Arab Culture & The Origins of Much of the Middle Eastern Violence

By Lewis D. Eigen

Most people of the world are constantly puzzled by the repeated provocative violent behavior of the militant Palestinians.  Each and every time, the process has been the same.

  • The Palestinians provoke repeatedly until
  • The Israelis retaliate and attack to prevent the violence
  • The Palestinians militants and civilians suffer highly disproportionate human casualties and heavy infrastructure damage in a society that has too little infrastructure to begin with.

Why, most of the world asks, do the Arab militants keep following the same disastrous pattern?

Complex human behavior have complex, multi-facted causes.  Warped religious ideology, desire to maintain power and control, historical feelings of injustice, and feelings of desperation all contribute.  However there is another cause not given as much attention:  The Arab cultural tradition of interference to limit damage from violence.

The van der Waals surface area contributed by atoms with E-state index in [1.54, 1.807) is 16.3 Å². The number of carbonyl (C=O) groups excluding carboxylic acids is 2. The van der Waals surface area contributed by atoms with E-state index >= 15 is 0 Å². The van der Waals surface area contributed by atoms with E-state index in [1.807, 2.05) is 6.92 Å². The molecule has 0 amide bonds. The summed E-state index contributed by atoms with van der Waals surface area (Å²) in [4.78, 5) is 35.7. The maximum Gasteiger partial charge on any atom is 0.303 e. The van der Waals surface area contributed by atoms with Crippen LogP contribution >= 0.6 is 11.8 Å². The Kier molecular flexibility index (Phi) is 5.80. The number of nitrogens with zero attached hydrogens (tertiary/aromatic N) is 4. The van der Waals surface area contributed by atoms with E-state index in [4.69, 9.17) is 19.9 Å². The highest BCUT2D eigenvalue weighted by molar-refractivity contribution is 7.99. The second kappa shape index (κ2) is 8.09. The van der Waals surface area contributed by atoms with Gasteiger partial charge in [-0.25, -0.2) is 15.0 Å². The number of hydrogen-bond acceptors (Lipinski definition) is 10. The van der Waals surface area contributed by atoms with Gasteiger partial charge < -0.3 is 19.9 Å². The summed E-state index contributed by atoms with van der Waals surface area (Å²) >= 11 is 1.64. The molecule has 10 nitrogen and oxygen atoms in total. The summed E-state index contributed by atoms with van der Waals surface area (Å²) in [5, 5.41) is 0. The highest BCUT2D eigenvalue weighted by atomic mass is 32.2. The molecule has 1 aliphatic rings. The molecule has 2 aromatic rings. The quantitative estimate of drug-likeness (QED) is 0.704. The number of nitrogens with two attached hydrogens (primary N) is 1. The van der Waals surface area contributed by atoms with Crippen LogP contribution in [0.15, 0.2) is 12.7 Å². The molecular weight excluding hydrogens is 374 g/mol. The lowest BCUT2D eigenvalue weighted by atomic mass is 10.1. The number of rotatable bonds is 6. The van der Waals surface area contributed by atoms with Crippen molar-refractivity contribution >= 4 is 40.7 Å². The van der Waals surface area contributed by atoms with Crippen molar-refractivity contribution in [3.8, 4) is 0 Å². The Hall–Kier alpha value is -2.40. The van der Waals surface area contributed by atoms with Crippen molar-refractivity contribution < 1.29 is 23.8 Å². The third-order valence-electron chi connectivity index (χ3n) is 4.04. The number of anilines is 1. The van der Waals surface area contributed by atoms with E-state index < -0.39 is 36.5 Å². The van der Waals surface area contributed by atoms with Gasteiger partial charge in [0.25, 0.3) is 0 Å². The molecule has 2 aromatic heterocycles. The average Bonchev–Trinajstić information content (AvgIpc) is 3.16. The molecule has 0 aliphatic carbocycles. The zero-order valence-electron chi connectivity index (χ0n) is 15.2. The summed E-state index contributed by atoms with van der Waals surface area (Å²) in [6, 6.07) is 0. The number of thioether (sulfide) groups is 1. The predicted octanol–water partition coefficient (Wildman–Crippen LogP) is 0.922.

When the Prophet Muhammad–also a brilliant political leader and governor–reformed the Arabian Peninsula, he faced a culture where tribal hostilities were the norm and there was virtual constant war.  While he and his teaching advocated war and violence, that was only in limited circumstances.  For the most part, he advocated peace and the peaceful settlement of disputes.  And the mode of settlement, most often advocated and used was mediation–a process that had existed before in the culture but had not been used as much as it could be.  Trying to get anyone to back down in a dispute was very difficult because one of the only methods of prevention that existed was the perception of strength.  Any show of weakness, would invite attack.  This was not unique to Arab culture, but was very pronounced because there were no institutional 3rd parties to protect in a sparsely populated land area–no overall kings, religious authorities, or large business interests who had power and an interest in maintaining peace.